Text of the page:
Daily Clips: February 15, 2017

Are we headed for another Watergate?

It’s been a long time, but remember this: The road to Watergate and the resignation of Richard Nixon began in April 1969, three months after his inauguration, when the president ordered Mr. Kissinger to wiretap members of his own staff in an effort to stop embarrassing leaks of secret information. One thing led to another until the commander in chief was athwart the Constitution.

It’s been barely three weeks since the Trump team took office, and a distinct aroma has started wafting out of Washington, what Mr. Kissinger is said to have called “the odious smell of truth.”

Welcome to the new dark ages, where only the wealthy can retire:

The important thing to remember, however, is that none of this is as “inevitable” as the politicians would have us think. Many societies have an ageing population. But not all of them are willing to shove a frail 75-year-old back into a cut-throat service economy. That’s a specialism of societies that have embraced the utter madness of neoclassical economics, such as the UK and the US.

Reichert votes against releasing trump taxes: What a guy.

Monopolies are worse than we thought:

There’s now evidence that market concentration could also be hurting workers, by decreasing the share of national income that they receive. It’s probably making inequality worse.

Tweet of the day:

Daily Clips: February 14, 2017

Ding, dong Michael Flynn is gone: Valentine’s Day just got a whole lot better.

The relentless pace of automation: Yesterday, the Civic Skunk Works gang was talking about the automation crisis and the threat it represented to low-income workers. This MIT piece on automation would have come in handy during our discussion (that was filled with more generalities than we would have liked).

Yellen’s testimony today: Over at Crossing Wall Street (an investing/economics blog) there is a full breakdown of her Monetary Policy Report.

The left needs to move beyond resistance:

After all, at some point, the newly activated masses aren’t just going to want to protest against things, they will also want to be for something. As they start looking around for concrete alternatives, the Democrats are the only thing on offer. All the energy and effort of the Bush era gave us the neoliberal stagnation of Obama.

Alex Jones being Alex Jones: This is, verbatim, what he said on air.

Prosperity makes monsters, adversity makes men. And every metric shows it: Un — off the chart depression, off the chart cancer, off the chart obesity, off the chart everything bad. And then you look at the controllers, who know all this and they’re trying to make it worse because — I used to think it was [unintelligible] said this, that they were doing all this because they were in competition with thinkers. No, no, no, no, no.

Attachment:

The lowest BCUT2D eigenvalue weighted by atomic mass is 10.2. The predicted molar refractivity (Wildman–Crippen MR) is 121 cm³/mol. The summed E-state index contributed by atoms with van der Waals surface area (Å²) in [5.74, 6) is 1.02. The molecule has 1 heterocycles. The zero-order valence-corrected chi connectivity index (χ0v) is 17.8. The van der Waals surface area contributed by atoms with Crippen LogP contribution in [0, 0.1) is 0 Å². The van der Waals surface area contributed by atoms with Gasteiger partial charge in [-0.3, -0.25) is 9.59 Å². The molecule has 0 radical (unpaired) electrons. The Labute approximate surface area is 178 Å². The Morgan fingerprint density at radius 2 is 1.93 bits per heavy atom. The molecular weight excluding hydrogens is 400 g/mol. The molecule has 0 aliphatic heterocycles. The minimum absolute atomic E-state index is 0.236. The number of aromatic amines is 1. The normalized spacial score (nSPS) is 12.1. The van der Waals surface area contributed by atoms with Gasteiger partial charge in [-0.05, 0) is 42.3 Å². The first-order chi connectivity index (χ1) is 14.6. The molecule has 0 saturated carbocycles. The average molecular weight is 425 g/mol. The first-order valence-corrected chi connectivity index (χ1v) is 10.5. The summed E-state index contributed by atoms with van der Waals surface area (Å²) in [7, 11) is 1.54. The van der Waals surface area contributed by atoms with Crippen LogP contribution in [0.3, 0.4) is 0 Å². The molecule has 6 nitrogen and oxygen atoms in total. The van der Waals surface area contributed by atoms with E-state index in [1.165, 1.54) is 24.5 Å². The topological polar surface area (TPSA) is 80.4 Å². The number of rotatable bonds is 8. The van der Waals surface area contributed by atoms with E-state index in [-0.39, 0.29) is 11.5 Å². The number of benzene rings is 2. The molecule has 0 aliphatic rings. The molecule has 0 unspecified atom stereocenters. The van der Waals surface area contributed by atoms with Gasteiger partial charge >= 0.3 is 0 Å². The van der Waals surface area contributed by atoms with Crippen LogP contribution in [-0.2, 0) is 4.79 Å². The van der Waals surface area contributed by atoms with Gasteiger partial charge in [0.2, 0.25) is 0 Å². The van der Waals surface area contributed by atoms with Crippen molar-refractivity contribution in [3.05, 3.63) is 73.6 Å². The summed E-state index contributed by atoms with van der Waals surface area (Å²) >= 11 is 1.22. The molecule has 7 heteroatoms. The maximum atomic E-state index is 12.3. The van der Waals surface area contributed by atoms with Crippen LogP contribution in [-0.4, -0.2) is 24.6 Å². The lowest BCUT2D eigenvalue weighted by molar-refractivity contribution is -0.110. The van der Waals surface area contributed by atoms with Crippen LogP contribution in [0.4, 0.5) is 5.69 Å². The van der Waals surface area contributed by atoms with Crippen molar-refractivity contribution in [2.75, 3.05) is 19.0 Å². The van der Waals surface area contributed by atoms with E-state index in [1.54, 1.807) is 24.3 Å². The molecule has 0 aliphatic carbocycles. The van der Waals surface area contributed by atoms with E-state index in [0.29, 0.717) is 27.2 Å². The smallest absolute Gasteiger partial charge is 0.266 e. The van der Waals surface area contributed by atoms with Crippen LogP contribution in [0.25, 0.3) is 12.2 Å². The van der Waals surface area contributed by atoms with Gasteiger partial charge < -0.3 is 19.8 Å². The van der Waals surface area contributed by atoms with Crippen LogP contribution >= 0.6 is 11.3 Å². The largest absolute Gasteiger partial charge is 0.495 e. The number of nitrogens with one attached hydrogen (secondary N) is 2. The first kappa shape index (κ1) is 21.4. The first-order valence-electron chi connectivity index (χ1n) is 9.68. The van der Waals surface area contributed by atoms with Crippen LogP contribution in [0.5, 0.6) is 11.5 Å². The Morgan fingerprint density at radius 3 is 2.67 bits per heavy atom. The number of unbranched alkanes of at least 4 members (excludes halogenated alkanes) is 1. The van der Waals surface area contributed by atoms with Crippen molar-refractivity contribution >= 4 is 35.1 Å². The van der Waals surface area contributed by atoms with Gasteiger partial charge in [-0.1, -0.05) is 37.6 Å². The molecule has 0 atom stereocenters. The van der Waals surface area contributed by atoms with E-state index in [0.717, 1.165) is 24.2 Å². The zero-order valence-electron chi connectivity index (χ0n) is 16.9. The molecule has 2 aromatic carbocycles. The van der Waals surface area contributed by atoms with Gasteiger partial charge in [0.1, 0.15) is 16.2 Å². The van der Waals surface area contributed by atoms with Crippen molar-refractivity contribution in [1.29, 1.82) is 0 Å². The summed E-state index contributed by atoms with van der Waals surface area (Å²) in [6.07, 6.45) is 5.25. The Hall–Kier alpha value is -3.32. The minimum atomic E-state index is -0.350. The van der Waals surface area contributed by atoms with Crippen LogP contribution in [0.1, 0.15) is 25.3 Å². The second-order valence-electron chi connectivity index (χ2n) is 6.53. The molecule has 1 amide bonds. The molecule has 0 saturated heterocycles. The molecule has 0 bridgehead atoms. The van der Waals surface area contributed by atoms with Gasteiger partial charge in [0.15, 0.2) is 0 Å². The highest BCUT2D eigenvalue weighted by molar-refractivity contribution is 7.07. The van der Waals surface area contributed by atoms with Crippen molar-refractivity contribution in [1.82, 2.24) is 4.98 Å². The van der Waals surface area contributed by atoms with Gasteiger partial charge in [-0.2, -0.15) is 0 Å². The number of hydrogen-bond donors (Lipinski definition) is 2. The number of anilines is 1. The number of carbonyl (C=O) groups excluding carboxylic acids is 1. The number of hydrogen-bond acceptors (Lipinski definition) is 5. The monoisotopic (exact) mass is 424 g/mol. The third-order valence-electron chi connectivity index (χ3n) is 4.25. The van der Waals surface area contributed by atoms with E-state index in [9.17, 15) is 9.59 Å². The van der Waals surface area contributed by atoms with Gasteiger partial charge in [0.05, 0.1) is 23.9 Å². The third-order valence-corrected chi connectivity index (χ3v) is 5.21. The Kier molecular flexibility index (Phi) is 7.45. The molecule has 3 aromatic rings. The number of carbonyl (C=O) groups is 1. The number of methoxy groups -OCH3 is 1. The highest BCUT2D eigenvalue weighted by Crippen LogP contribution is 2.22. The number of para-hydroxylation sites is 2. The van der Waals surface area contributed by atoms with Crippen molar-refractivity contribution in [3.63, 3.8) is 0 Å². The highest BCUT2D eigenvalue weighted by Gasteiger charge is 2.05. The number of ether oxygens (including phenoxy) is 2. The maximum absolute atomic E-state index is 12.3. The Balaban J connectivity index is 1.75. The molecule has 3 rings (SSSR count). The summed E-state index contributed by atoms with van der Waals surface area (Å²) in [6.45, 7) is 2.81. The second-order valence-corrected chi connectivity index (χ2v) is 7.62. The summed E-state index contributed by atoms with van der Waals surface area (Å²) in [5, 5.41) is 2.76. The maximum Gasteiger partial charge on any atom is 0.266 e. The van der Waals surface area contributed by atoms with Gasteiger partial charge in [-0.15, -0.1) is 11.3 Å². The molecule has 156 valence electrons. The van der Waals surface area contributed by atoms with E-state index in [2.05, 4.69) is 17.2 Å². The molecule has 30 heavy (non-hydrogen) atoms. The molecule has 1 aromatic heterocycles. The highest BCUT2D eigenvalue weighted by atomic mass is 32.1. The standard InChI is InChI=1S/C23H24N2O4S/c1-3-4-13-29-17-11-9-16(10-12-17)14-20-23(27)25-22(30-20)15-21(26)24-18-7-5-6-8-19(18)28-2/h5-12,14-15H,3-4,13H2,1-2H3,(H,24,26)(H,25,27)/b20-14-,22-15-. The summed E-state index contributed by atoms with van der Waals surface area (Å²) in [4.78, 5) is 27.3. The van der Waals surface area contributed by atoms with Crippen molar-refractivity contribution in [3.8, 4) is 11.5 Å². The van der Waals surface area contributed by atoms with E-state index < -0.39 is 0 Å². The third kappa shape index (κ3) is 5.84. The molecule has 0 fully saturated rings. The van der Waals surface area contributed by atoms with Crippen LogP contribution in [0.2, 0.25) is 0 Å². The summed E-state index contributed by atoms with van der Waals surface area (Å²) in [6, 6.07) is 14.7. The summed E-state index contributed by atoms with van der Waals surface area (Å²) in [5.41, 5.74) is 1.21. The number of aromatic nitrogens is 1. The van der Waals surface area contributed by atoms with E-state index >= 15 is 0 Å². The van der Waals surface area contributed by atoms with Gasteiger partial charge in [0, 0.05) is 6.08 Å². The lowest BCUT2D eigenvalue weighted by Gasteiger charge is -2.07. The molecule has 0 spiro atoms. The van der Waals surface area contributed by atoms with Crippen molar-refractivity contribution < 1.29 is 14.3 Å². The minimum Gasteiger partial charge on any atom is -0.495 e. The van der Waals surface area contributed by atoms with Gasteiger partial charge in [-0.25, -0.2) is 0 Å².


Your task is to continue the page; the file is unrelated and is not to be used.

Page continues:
Tweet of the day:

Daily Clips: February 13, 2017

Tweet of the day:

Seattle property taxes would rise under GOP school-funding plan, state McCleary analysis shows:

The average Seattle homeowner would see an overall property-tax increase of $628 in 2019, the OFM says. That is more than twice as high as the estimated average increase of $250 given by Sen. John Braun, R-Centralia, the chief Republican budget writer, when he introduced the plan.

Inslee, Democratic lawmakers look to protect data for immigrants, refugees in Trump era:

Democratic officials in states like California, New York, Massachusetts and Oregon also are pushing to shield state data from the federal government. Oregon Gov. Kate Brown this month announced an executive order to keep state agencies from assisting the federal government in deportations or creation of a Muslim registry.

Burger King, Tim Hortons owner’s profit more than doubles: Soooo does that mean that Burger king can improve their minimum wage from $8.12 an hour?

Immigrants and Refugees Don’t Subtract from America—We Are America

Dujie Tahat hand-delivers 28,000 signatures of support to Washington Attorney General Bob Ferguson.

Dujie Tahat hand-delivers 28,000 signatures of support to Washington Attorney General Bob Ferguson.

(Editor’s note: this is a condensed version of a terrific essay published on Medium last month.)

My mom and I arrived in Los Angeles on the eve of Christmas Eve 1995. I remember the city more than the airport. It seemed so easy, gliding from the terminal through customs straight to the golden doors — even with a Jordanian passport, even with Mohammed as a middle name. Back then, coming to America had been so simple that embracing my mother’s uncle in a new language in a new land seemed perfectly normal. The drive to Union City in his little white pickup truck so uncomplicated that it was practically forgettable.